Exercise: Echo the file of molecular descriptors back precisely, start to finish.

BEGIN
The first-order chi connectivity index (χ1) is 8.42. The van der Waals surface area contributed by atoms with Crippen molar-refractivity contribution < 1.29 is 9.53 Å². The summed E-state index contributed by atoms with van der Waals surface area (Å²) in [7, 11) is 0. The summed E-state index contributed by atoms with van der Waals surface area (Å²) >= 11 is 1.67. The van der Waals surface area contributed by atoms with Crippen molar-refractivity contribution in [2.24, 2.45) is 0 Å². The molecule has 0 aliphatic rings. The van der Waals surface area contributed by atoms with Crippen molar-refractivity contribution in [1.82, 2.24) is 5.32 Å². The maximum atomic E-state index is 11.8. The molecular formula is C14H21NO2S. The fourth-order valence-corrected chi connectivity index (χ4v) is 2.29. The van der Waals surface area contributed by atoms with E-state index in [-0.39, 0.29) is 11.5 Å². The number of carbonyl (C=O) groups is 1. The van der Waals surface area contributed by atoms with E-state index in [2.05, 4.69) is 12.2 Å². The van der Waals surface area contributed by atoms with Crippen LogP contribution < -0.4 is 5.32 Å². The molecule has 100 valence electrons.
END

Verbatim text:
The first-order chi connectivity index (χ1) is 8.42. The van der Waals surface area contributed by atoms with Crippen molar-refractivity contribution < 1.29 is 9.53 Å². The summed E-state index contributed by atoms with van der Waals surface area (Å²) in [7, 11) is 0. The summed E-state index contributed by atoms with van der Waals surface area (Å²) >= 11 is 1.67. The van der Waals surface area contributed by atoms with Crippen molar-refractivity contribution in [2.24, 2.45) is 0 Å². The molecule has 0 aliphatic rings. The van der Waals surface area contributed by atoms with Crippen molar-refractivity contribution in [1.82, 2.24) is 5.32 Å². The maximum atomic E-state index is 11.8. The molecular formula is C14H21NO2S. The fourth-order valence-corrected chi connectivity index (χ4v) is 2.29. The van der Waals surface area contributed by atoms with E-state index in [-0.39, 0.29) is 11.5 Å². The number of carbonyl (C=O) groups is 1. The van der Waals surface area contributed by atoms with E-state index in [2.05, 4.69) is 12.2 Å². The van der Waals surface area contributed by atoms with Crippen LogP contribution < -0.4 is 5.32 Å². The molecule has 100 valence electrons.